A drop in temperature often means a rise in falls. In part, getting around safely means adjusting to the snow and ice, i.e. wearing shoes or boots that provide solid treads and traction (not leather or plastic soles), and walking slower with smaller steps than you would in good weather, to keep your centre of balance under you.
It’s basic, but keep your driveway, walkways, and sidewalk clear. By shovelling and using salt or sand as quickly as possible after it snows or freezes up, you, your visitors, and pedestrians can greatly reduce the chance of slips and tumbles.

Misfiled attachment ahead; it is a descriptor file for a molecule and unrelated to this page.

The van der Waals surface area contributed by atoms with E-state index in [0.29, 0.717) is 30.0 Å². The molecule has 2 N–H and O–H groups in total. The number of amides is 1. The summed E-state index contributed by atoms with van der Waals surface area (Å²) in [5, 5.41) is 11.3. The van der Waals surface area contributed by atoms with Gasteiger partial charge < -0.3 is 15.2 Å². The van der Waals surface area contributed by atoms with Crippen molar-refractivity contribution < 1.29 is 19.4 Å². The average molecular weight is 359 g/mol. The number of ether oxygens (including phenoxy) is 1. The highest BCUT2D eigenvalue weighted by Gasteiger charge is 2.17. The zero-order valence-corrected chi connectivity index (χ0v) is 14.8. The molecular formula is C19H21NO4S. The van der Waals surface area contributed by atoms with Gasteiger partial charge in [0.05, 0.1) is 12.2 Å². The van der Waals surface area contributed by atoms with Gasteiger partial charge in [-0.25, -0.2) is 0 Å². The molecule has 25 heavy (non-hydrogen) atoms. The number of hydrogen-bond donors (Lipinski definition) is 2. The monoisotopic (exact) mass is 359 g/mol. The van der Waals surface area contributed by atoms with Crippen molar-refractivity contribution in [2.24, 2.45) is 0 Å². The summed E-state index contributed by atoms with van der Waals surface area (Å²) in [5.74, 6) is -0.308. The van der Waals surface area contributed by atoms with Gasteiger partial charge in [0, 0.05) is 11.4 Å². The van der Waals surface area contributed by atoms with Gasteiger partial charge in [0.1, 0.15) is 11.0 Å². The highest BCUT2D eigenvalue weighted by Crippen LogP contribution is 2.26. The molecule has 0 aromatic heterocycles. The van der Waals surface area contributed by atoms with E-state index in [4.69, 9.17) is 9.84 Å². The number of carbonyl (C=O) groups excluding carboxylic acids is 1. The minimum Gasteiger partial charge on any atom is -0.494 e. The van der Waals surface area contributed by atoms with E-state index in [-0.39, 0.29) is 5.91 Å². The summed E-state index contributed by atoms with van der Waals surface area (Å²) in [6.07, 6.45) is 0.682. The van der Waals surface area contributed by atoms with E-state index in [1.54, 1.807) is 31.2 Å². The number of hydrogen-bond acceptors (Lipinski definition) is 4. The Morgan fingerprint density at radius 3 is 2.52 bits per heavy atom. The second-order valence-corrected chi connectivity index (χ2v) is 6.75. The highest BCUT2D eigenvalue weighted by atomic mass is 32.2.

There’s a safe way to shovel – keep knees bent, shovel small amounts at a time, and try to push instead of throw. Just as important, think of any neighbours who can’t clear their own paths because of their age or physical condition. Shovelling is a great way for kids to stay active. By pitching in, we add a little warmth to our neighbourhood’s winter.
For more tips on preventing injuries, click here.